Leaders from York creative businesses will share and discuss experiences, followed by questions from attendees as York's Creative sector unites in support as lockdown eases.
In what is the most ambitious online meeting for York's Creative Sector to-date – so much so that The Guild of Media Arts and York Creatives have joined forces - representatives from York Theatre Royal, BetaJester, The Jorvik Group, Orillo Films and The Crescent Community Venue will draw on their collective experiences to share with viewers of a Zoom meeting at 1pm on Thursday 25th June 2020.
As key personnel in locally and internationally renowned cultural hubs, which attract millions to York every year, innovative organisations who fly the flag for independent business and vibrant content producers who have been commissioned by global brands to stamp York's mark around the world, the panel is sure to bring unique and valuable insight to overcoming challenges that have shaken the foundations of how we live since lockdown began 3 months ago in March 2020.
Above 1, (L-R): Tom Bird, Rebecca Carr, Harkirit Boparai (2) Richard O'Hare, Adam Boyne, Sarah Maltby.
Founded in 2014 as a Facebook Group, Ben Porter's York Creatives project has attracted over 2,000 members and newsletter subscribers, becoming a reliable online community for all manner of creativity and collaboration. Expanding to podcasts in 2018, the York Creatives attracted the support of Owen Turner of United by Design, Rebecca Carr of Kaizen Arts and Richard Corrigan of DogEatCog. By 2019, discussions had opened up between York Creatives and the Guild of Media Arts, one of York's key stakeholders of the UNESCO Designation of a City of Media Arts, alongside York Mediale.
In teaming up with York Creatives for Lockdown Surgeries, The Guild of Media Arts is strengthening it's position as a signposting, lobbying and bridging organisation that works to facilitate and encourage discussions in and around creativity and Media Arts in York that feed into UNESCO's Creative City Network. Both organisations are based in the York, working without bias or an agenda to bring focus and unity to the narrative and dialogue in and around York's Creative Sector.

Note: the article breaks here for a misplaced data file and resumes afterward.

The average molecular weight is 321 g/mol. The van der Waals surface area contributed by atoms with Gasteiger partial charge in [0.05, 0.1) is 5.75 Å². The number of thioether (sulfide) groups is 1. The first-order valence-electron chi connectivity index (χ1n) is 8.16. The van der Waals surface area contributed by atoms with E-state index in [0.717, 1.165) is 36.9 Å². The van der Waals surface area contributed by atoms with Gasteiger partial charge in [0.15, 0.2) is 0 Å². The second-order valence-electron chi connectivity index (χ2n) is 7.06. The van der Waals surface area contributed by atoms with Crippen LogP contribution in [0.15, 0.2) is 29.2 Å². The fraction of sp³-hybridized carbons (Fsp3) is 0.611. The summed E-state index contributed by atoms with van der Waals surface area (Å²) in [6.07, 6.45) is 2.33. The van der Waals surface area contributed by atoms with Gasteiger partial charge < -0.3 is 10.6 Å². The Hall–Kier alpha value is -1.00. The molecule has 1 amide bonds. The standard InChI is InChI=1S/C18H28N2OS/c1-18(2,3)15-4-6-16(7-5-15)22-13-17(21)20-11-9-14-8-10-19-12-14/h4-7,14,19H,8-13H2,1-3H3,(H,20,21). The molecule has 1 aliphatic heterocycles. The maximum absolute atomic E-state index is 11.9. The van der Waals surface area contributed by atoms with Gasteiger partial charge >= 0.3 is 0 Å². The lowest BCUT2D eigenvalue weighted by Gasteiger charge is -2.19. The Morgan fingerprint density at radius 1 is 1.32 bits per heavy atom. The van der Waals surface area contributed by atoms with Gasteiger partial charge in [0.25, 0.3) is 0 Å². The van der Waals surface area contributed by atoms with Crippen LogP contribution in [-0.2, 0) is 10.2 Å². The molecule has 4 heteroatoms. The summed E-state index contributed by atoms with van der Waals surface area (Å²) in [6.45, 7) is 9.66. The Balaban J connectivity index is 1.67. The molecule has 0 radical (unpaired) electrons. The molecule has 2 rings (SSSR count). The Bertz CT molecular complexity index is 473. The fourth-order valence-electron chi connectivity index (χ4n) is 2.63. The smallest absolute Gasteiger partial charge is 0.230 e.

Guild Clerk, Chris Bailey comments:
"The Lockdown Surgeries are a space for our members to say what is important to them. Hearing personal stories about how we are all coping is really important, and so is coming together to imagine creative lives in this city in future. Inspiring and practical projects have never been needed more as we redesign the economy".
If cultural redesign is assisted by curiosity and discussion, the aim and outcomes of Lockdown surgeries are to give life to that discussion so that we can all benefit and in the long run, work together more effectively to show how strong we are when unified and ultimately add more value both culturally and financially to York's presence on the global stage.
Speaking on the value of conversations, Rebecca Carr who will be chairing the Lockdown Surgery panel adds
“Conversations connect us, they are the bit in-between that spark ideas, inspire us, and give meaning to our lives.
Conversations aren’t just about talking and listening. We communicate in so many different ways as creative thinkers, and as a cultural species. This in-between space, that gives meaning to our lives, that helps us understand why we do what we do, is the space within which we can make change.
I’m happy to be part of these conversations in York, because I believe that change needs to happen, but I also want to be a part of bringing the ideas out of the conversations and turn them into actions.
Margaret Heffernan says that 'Change doesn’t happen in theory'.In chairing this discussion, my role as I see it, is to ask and reflect on how we use our collective voice and connections to plan actions that help make good change”.
On why it's important to open up dialogue through events such as this, Harkirit Boparai explains
“York has good reason to be proud of its cultural offer, which has been created through its grassroots DIY scene. But this is now under an unprecedented threat. We're at risk of losing our venues and theatres. Whatever happens going forward, we are going to need increased cooperation to get through the current crisis, and develop resilience going forward. We need to start dictating the cultural strategy of York if we want there to be any culture left after lockdown”.
The 1st Lockdown Surgery took place in April 2020, with an intimate discussion with Hari Prabu, Policy and Public Affairs Manager at the Creative Industries Federation.The Guild of Media Arts aims to regularly post spotlight blog posts on individuals and organisations who make up our Creative sector, share appropriate jobs and share industry updates, all of which is collated intoa regular newsletter.
Annual membership to the Guild of Media Arts costs £5 for students, £25 for non-students.
To sign up to the newsletter, find out more information and link to our social accounts, visit www.guildofmediarts.com
Guild of Media Arts - https://www.guildofmediaarts.com/
York Mediale - https://yorkmediale.com/
York Creatives - https://www.yorkcreatives.com/
Kaizen Arts - https://www.kaizenartsagency.org/
York Theatre Royal - https://www.yorktheatreroyal.co.uk/
Orillo - http://www.orillo.com/
The Crescent Community Venue - http://thecrescentyork.com/